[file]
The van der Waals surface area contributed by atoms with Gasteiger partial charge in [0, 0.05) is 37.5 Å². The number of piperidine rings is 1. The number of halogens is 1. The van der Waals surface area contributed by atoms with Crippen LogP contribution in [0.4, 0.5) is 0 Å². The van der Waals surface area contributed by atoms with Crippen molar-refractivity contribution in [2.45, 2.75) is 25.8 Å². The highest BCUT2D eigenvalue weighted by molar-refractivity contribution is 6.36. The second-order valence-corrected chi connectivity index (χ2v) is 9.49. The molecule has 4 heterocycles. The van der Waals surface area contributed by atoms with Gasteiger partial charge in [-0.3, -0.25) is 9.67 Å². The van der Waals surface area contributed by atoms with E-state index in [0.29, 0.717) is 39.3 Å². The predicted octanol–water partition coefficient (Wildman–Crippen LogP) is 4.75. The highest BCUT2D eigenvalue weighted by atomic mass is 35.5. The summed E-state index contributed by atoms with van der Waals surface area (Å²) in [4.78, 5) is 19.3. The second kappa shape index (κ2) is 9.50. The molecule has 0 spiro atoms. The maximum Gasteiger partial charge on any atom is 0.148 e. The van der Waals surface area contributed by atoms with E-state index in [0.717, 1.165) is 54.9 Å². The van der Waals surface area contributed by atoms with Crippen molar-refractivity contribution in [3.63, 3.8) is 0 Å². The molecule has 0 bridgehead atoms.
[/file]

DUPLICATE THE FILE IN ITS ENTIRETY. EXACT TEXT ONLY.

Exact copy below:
The van der Waals surface area contributed by atoms with Gasteiger partial charge in [0, 0.05) is 37.5 Å². The number of piperidine rings is 1. The number of halogens is 1. The van der Waals surface area contributed by atoms with Crippen LogP contribution in [0.4, 0.5) is 0 Å². The van der Waals surface area contributed by atoms with Crippen molar-refractivity contribution in [2.45, 2.75) is 25.8 Å². The highest BCUT2D eigenvalue weighted by molar-refractivity contribution is 6.36. The second-order valence-corrected chi connectivity index (χ2v) is 9.49. The molecule has 4 heterocycles. The van der Waals surface area contributed by atoms with Gasteiger partial charge in [-0.3, -0.25) is 9.67 Å². The van der Waals surface area contributed by atoms with E-state index in [0.29, 0.717) is 39.3 Å². The predicted octanol–water partition coefficient (Wildman–Crippen LogP) is 4.75. The highest BCUT2D eigenvalue weighted by atomic mass is 35.5. The summed E-state index contributed by atoms with van der Waals surface area (Å²) in [4.78, 5) is 19.3. The second kappa shape index (κ2) is 9.50. The molecule has 0 spiro atoms. The maximum Gasteiger partial charge on any atom is 0.148 e. The van der Waals surface area contributed by atoms with E-state index in [0.717, 1.165) is 54.9 Å². The van der Waals surface area contributed by atoms with Crippen molar-refractivity contribution in [3.63, 3.8) is 0 Å². The molecule has 0 bridgehead atoms.